Three Sheets to the Wind – Fundraising with Alcohol in Washington

Often in our practice we are asked if charities fundraising in Washington need to obtain a liquor license before serving alcohol at an event. The answer – as it usually is in law – is: it depends.

In general, where a charity is holding a public fundraising event, a liquor license is required to sell or serve alcohol. However, no liquor license is required if the event is private –i.e. is open only to a predetermined guest list to be held at a private location. Usually alcohol served at private events is provided to guests free of charge. In the case of a public event, the proceeds of alcohol sales must go directly to the nonprofit and cannot inure to the benefit of any officers, directors, or members.

To further complicate the question, charities can obtain banquet permits, which allow non-liquor licensed caterers to pour alcohol at private events held in public places provided that the alcohol is purchased by and returned to the host at the end of the event. Alcohol served under a banquet permit must be provided to guests free of charge or brought by individuals attending the event. Additionally, donations of alcohol from distributors, manufacturers, or retailers cannot be accepted. Rather, the liquor must be purchased from a retail store at full retail price.

If your organization wishes to sell or serve alcohol to raise funds at a public event, a Special Occasion license must be obtained. The alcohol served or sold must be purchased from a Washington State licensed distributor, manufacturer, or retailer and may not be sold below cost. For instance, if the charity plans to operate a wine toss where participants have the chance to win one of a number of different bottles of wine, each ticket sold must be at least as much as the most expensive bottle of wine participants may win. However, raffles of alcohol can be done only with the charity’s members, which is defined as a person who is approved for membership after having submitted a written application and been investigated and approved by ballot. Additionally, because a wine toss is considered gambling in Washington State, your organization may also be required to obtain a gaming license.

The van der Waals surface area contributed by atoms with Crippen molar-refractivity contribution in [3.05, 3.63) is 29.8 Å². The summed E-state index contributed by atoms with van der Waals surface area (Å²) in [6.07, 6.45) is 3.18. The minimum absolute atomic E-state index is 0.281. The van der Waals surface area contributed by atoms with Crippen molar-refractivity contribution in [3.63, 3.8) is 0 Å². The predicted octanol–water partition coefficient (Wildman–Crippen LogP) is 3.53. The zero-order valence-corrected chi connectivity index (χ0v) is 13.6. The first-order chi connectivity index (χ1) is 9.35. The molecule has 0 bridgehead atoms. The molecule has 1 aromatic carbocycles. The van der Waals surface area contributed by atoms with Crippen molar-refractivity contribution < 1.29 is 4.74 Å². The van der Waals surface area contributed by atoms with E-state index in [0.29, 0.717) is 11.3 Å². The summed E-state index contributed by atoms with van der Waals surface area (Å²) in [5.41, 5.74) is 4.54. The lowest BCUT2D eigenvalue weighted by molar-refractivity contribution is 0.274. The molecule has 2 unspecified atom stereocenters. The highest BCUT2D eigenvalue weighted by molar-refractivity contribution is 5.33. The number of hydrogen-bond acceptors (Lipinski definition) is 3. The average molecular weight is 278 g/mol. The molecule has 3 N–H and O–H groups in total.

Additionally, alcohol may be donated by a winery, brewery, or distillery if the donee’s Favorable Determination Letter has been received by the Liquor Control Board. However, any donated alcohol must be sold at wholesale cost. Thus, if the wholesale cost of a bottle of wine is $25 and there are 5 glasses per bottle, each glass must be sold for at least $5.

Organizations that have obtained a Special Occasion license may sell spirits, beer, and wine by the individual serving or sell bottles of wine for on premises consumption. Sales can be made either by cash bar or ticket sales prior to the event provided that the ticket sale includes the exact amount of drinks the guest receives and the cost is covered in the ticket price. If the organization wishes to sell beer, wine, or spirits for off premises consumption such sales must be approved by the organization’s board and the alcohol must be in manufacturer sealed bottles.

Further, Washington State only allows one liquor license per location. Thus if your event is to be held at a liquor-licensed location, the licensee may not sell or serve their liquor in the same room to event guests. Additionally, if your event is held at a venue and alcohol service is provided by the venue, alcohol service must be suspended during any live sales of alcohol by the organization (i.e. a live auction). Similarly, if your event is catered by a liquor-licensed caterer at a non-liquor licensed location, the event is under the catering license and a Special Occasion license is not allowed. Where a liquor-licensed caterer is providing alcohol service, profits from the sale of alcohol accrue to the caterer rather than the charity.

Fundraising events such as galas, auctions, dinners, and wine tastings are a fantastic way for charities to engage the community and solicit donations. From private events where board members pop open a bottle of their finest wine to share with friends of the organization to large gatherings in public venues, charities need to be aware of the laws and licensing requirements surrounding such events and plan accordingly.

This post was written by Alex Rissi and Ellis Carter.  For more information about our services, contact info@caritaslawgroup.com or call us at (206) 566-7527.

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